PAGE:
Water Stewardship: Concepts for a More Sustainable Future
Water matters. Not just to the broader economy, but also to companies whose products and services impact our global economy and climate. Water issues are now taking a far greater and more prominent position in the global economy.
As growing pressure emerges on our planet’s most precious resource, businesses have turned their attention and focus on the importance of water stewardship. Smarter business means understanding the risks posed by water scarcity and pollution. Taking action requires businesses to adopt more sustainable practices.
Encouraging good water stewardship means incorporating sustainable water management if businesses are to continue operating, and for people to keep on living. Here are three approaches to corporate water stewardship.
1. Understanding the importance of a changing water world
When examining the role of companies in the context of water stewardship, consider these trends as highlighted by World Wildlife Fund:
- In the next 40 years, the human population will exponentially increase by 2.5 billion. This will increase humanity’s water footprint, increasing costs for infrastructure.
- Rising incomes will result in changes in consumption patterns. Higher consumption of food and other resources will require collective action to ensure there is enough food and resources to meet demand.
- Global climate change will have a greater impact on weather variability. Snow and ice will carry less freshwater storage, more extreme events will lead to changes in ecosystems. These will have undeniable effects on water management practices, particularly in environments that support life and livelihoods dependent on freshwater.
Already, it is estimated that 4 billion people worldwide face economic water shortage, leading to inadequate sanitation. A lack of access to clean, potable water has resulted in many being exposed to water-borne diseases such as cholera, typhoid, and diarrhoea, among other water-related illnesses.
The global nature of our changing water world means coordinated action is required across governments, sectors of society, and enterprises to ensure water security for all, and sustainable water resources and infrastructure.
2. Business engagement with water management
The implications of freshwater supply challenges, from societal, environmental, and investment perspectives, means water stewardship should be a top priority. Current water issues, both regionally and locally, mean businesses will soon face, if they have not already done so, serious water problems. Water risks for companies will have strategic and profound impacts on brand value and its profitability.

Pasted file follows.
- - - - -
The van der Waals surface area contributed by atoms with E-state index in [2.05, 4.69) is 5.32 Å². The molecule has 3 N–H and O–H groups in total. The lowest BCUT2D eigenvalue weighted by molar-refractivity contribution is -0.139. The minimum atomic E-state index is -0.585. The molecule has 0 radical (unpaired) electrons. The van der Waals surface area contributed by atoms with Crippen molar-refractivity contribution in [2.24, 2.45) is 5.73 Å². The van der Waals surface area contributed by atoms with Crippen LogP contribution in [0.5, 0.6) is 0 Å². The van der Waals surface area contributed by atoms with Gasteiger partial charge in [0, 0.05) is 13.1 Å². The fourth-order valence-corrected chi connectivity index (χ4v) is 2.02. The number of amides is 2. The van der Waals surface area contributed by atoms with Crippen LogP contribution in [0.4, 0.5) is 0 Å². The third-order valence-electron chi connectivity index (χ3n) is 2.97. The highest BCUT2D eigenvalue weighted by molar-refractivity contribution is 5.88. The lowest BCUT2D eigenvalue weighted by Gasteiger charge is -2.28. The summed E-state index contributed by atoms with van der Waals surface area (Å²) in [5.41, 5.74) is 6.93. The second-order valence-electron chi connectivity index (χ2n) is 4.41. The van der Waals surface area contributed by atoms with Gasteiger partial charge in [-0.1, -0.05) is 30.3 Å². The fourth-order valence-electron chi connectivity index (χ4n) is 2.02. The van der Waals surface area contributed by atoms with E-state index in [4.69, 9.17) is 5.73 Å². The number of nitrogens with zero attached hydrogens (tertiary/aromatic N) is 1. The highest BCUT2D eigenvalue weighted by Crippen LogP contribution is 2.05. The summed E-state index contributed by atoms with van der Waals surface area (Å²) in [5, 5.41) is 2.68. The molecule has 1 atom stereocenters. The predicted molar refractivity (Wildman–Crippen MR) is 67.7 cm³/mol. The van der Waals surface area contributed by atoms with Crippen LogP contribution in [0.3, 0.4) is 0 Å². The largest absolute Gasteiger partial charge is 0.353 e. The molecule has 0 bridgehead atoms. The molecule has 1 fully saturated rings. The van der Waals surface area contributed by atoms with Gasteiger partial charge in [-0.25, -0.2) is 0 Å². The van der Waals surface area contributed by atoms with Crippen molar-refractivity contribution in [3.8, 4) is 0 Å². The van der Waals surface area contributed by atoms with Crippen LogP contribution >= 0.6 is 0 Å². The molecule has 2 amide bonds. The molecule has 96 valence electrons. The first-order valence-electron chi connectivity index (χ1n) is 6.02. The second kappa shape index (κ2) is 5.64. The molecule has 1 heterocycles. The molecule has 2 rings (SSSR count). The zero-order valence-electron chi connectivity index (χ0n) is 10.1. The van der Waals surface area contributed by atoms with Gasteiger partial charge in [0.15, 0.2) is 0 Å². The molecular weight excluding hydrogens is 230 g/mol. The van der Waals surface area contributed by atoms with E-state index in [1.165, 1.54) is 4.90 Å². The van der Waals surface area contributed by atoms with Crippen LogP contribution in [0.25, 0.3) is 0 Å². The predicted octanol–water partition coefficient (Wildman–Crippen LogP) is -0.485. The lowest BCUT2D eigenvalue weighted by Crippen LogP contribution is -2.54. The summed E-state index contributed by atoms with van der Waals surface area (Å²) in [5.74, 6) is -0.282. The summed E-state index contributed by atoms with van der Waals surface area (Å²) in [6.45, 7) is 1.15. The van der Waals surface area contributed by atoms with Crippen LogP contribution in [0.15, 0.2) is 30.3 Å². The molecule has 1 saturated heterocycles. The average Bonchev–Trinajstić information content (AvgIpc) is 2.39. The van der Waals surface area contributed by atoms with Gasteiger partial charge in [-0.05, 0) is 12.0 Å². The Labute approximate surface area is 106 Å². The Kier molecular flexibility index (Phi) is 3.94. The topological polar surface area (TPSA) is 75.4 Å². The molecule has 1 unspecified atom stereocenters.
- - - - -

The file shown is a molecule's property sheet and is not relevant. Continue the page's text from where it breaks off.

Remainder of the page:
Business engagement must go beyond corporate social responsibility (CSR). Achieving accessible and sustainable flows to clean, potable water is a core business issue that is strategic to long-term opportunities for growth and profit. As water is material from a production standpoint, businesses must highlight the importance of good water stewardship to c-suite executives, shareholders, and investors.
The highly varied possibilities of water scarcity-related risks mean businesses must provide an exhaustive evaluation of water-related risks and corporate water usage performance. This can provide interpretive guidance for companies to actively manage water risks.
3. The role of leadership in water stewardship
Becoming a proven global leader of good water stewardship is critical from a business perspective in addressing pressing problems surrounding water management and sustainability. The evolving role of business in a global economy has impacted how society is incentivized to engage in water sustainability practices. Indeed, establishing good water stewardship and environmental responsibility must be demonstrated from a leadership position.
While a significant amount of work has already resulted in many technological and scientific breakthroughs in addressing sustainable water stewardship, business leaders must build on this work and demonstrate sustainable water management to bring substantial, long-term and all-encompassing change.
A collaborative approach, focusing on cross-sector and cross-industry involvement will be key in tackling sustainable challenges in the years to come. Addressing further issues surrounding sustainable water stewardship must come from an authoritative standpoint. Initiatives that discuss innovative solutions to water management must be proposed and discussed among senior policy-makers and business leaders.
The enormous influence of those in leadership positions is critical in starting a dialogue that will translate into meaningful and widespread collective action.
A call to action
The stewardship role goes beyond those within the private sector. Using agents to create a local-to-global approach will be critical in advancing the dialogue on how the global society addresses freshwater shortage issues and meets general water-related challenges.
Only engagement through collective effort will lead to better, more efficient and sustainable water resource management for the benefit and survival of everyone.
Patrick Randall is the Vice President of National Sales at Hepure Technologies. He holds a BS in Mechanical and Chemical Engineering from Cal Poly San Luis Obispo and an M.S. in Civil Engineering from CSUS. He has been working in the environmental and bioremediation space since graduating in 1986.